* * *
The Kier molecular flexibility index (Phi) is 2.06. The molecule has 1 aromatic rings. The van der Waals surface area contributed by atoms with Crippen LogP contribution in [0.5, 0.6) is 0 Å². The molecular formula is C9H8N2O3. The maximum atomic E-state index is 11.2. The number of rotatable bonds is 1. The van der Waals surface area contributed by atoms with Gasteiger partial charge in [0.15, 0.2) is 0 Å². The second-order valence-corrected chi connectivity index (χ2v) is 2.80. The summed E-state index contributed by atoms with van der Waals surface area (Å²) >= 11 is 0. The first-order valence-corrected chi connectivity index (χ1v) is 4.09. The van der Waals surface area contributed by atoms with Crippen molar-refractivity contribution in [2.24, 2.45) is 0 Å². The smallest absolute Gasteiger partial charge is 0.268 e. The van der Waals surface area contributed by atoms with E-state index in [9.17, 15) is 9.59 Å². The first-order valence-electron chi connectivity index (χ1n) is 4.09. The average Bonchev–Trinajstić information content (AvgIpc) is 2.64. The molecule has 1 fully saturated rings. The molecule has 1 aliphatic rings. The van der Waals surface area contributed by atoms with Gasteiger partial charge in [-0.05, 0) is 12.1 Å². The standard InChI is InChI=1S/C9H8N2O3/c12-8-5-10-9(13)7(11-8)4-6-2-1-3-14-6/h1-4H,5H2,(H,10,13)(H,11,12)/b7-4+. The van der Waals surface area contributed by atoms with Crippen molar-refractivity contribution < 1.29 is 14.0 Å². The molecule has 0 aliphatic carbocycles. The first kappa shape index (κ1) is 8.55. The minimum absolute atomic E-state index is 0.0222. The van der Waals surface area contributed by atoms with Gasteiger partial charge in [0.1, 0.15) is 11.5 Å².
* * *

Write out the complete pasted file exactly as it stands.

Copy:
The Kier molecular flexibility index (Phi) is 2.06. The molecule has 1 aromatic rings. The van der Waals surface area contributed by atoms with Crippen LogP contribution in [0.5, 0.6) is 0 Å². The molecular formula is C9H8N2O3. The maximum atomic E-state index is 11.2. The number of rotatable bonds is 1. The van der Waals surface area contributed by atoms with Gasteiger partial charge in [0.15, 0.2) is 0 Å². The second-order valence-corrected chi connectivity index (χ2v) is 2.80. The summed E-state index contributed by atoms with van der Waals surface area (Å²) >= 11 is 0. The first-order valence-corrected chi connectivity index (χ1v) is 4.09. The van der Waals surface area contributed by atoms with Crippen molar-refractivity contribution in [2.24, 2.45) is 0 Å². The smallest absolute Gasteiger partial charge is 0.268 e. The van der Waals surface area contributed by atoms with E-state index in [9.17, 15) is 9.59 Å². The first-order valence-electron chi connectivity index (χ1n) is 4.09. The average Bonchev–Trinajstić information content (AvgIpc) is 2.64. The molecule has 1 fully saturated rings. The molecule has 1 aliphatic rings. The van der Waals surface area contributed by atoms with Gasteiger partial charge in [-0.05, 0) is 12.1 Å². The standard InChI is InChI=1S/C9H8N2O3/c12-8-5-10-9(13)7(11-8)4-6-2-1-3-14-6/h1-4H,5H2,(H,10,13)(H,11,12)/b7-4+. The van der Waals surface area contributed by atoms with Crippen molar-refractivity contribution < 1.29 is 14.0 Å². The molecule has 0 aliphatic carbocycles. The first kappa shape index (κ1) is 8.55. The minimum absolute atomic E-state index is 0.0222. The van der Waals surface area contributed by atoms with Gasteiger partial charge in [0.1, 0.15) is 11.5 Å².